As little as 20 minutes of exercise per week is associated with improved mental health.[8]

Exercise may reduce anxiety.[9]

Harm reduction

Considering the magnitude of the health effects of exercise, it is justified to enquire if this strategy can act as protective measure against the harm associated with a variety of unhealthy practices that patients are unable or unwilling to abandon. Harm reduction is a pragmatic approach to medical and psychological care that seeks to address the needs of such persons, instead of focussing only on coercitive and poorly effective approaches to unhealthy behaviours, most notably addictions. It appears that engaging in higher physical activities neutralizes many of the deleterious effects of tobacco smoking.[10] Tobacco addiction in itself leads to a tendency to physical inactivity, a fact that should reinforce the need to investigate the health effects of exercise and promote its value in tobacco addiction, the major cause of lung cancer.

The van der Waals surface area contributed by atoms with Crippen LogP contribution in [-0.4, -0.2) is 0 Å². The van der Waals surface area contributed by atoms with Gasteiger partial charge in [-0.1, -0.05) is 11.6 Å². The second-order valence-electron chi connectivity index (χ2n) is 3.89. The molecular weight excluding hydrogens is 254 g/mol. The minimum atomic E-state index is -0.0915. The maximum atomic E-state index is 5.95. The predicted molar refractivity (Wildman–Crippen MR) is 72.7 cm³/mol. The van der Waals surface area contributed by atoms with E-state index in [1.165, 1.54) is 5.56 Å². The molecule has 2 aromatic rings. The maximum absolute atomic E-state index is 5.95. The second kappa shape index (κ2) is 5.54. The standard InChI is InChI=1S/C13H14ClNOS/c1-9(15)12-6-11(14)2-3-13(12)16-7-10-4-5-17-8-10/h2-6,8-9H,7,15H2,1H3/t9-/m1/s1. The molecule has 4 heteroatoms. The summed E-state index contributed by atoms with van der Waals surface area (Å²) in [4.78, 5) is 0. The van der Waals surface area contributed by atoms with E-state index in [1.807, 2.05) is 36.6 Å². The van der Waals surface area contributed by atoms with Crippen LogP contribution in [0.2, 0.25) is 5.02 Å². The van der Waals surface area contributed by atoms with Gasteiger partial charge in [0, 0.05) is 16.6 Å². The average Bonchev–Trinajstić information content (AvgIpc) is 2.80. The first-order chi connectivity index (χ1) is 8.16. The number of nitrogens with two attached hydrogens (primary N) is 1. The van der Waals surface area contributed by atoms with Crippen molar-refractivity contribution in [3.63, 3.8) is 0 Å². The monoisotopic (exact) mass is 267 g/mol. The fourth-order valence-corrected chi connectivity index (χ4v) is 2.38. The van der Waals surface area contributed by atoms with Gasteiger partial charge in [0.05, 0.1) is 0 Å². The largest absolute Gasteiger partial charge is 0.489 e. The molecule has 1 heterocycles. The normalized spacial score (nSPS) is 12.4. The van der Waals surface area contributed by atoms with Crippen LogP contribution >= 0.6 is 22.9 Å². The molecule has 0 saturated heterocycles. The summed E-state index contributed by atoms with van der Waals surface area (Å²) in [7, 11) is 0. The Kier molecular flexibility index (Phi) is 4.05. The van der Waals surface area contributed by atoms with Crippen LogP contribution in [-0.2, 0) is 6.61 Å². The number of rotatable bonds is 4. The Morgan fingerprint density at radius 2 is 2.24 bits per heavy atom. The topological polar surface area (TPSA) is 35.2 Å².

Mortality

Physical fitness, as measured by maximal treadmill exercise test duration, correlates with longevity in the elderly[11] as well as both longevity and functional status.[12]

Promoting exercise

Methods of promotion cycling have been reviewed.[13]

Signs placed in public places where steps are available may increase usage of the stairs.[14][15][16]

Use of a pedometer is "associated with significant increases in physical activity and significant decreases in body mass index and blood pressure" according to a systematic review.[17]

References

  1. Anonymous (2017), Exercise (English). Medical Subject Headings. U.S. National Library of Medicine.
  2. Exercise Categories. Retrieved on 2008-02-12.